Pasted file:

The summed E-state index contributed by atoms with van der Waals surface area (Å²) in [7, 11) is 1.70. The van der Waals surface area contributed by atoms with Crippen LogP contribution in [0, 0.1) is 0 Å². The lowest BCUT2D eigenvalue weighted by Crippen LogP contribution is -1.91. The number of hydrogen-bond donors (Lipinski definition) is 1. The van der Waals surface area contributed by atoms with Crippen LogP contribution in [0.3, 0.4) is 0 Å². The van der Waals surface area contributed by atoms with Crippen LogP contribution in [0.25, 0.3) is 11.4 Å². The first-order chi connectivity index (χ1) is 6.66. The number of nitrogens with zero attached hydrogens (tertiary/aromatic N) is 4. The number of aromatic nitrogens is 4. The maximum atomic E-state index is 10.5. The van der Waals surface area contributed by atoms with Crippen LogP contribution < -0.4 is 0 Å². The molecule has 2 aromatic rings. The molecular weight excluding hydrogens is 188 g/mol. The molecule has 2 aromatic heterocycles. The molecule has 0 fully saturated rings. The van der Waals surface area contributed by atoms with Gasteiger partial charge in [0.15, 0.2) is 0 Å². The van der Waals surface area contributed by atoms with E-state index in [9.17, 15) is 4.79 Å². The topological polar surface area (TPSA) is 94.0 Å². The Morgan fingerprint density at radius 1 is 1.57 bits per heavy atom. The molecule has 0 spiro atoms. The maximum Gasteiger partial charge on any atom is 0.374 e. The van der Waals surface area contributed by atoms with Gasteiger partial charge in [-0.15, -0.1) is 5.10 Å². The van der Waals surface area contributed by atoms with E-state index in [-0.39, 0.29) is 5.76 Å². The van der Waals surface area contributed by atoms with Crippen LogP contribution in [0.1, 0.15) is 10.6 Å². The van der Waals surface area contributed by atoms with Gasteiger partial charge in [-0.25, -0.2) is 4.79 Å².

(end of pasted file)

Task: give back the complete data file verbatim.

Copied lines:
The summed E-state index contributed by atoms with van der Waals surface area (Å²) in [7, 11) is 1.70. The van der Waals surface area contributed by atoms with Crippen LogP contribution in [0, 0.1) is 0 Å². The lowest BCUT2D eigenvalue weighted by Crippen LogP contribution is -1.91. The number of hydrogen-bond donors (Lipinski definition) is 1. The van der Waals surface area contributed by atoms with Crippen LogP contribution in [0.3, 0.4) is 0 Å². The van der Waals surface area contributed by atoms with Crippen LogP contribution in [0.25, 0.3) is 11.4 Å². The first-order chi connectivity index (χ1) is 6.66. The number of nitrogens with zero attached hydrogens (tertiary/aromatic N) is 4. The number of aromatic nitrogens is 4. The maximum atomic E-state index is 10.5. The van der Waals surface area contributed by atoms with Crippen LogP contribution < -0.4 is 0 Å². The molecule has 2 aromatic rings. The molecular weight excluding hydrogens is 188 g/mol. The molecule has 2 aromatic heterocycles. The molecule has 0 fully saturated rings. The van der Waals surface area contributed by atoms with Gasteiger partial charge in [0.15, 0.2) is 0 Å². The van der Waals surface area contributed by atoms with E-state index in [9.17, 15) is 4.79 Å². The topological polar surface area (TPSA) is 94.0 Å². The Morgan fingerprint density at radius 1 is 1.57 bits per heavy atom. The molecule has 0 spiro atoms. The maximum Gasteiger partial charge on any atom is 0.374 e. The van der Waals surface area contributed by atoms with Gasteiger partial charge in [-0.15, -0.1) is 5.10 Å². The van der Waals surface area contributed by atoms with E-state index in [-0.39, 0.29) is 5.76 Å². The van der Waals surface area contributed by atoms with Crippen LogP contribution in [0.1, 0.15) is 10.6 Å². The van der Waals surface area contributed by atoms with Gasteiger partial charge in [-0.25, -0.2) is 4.79 Å².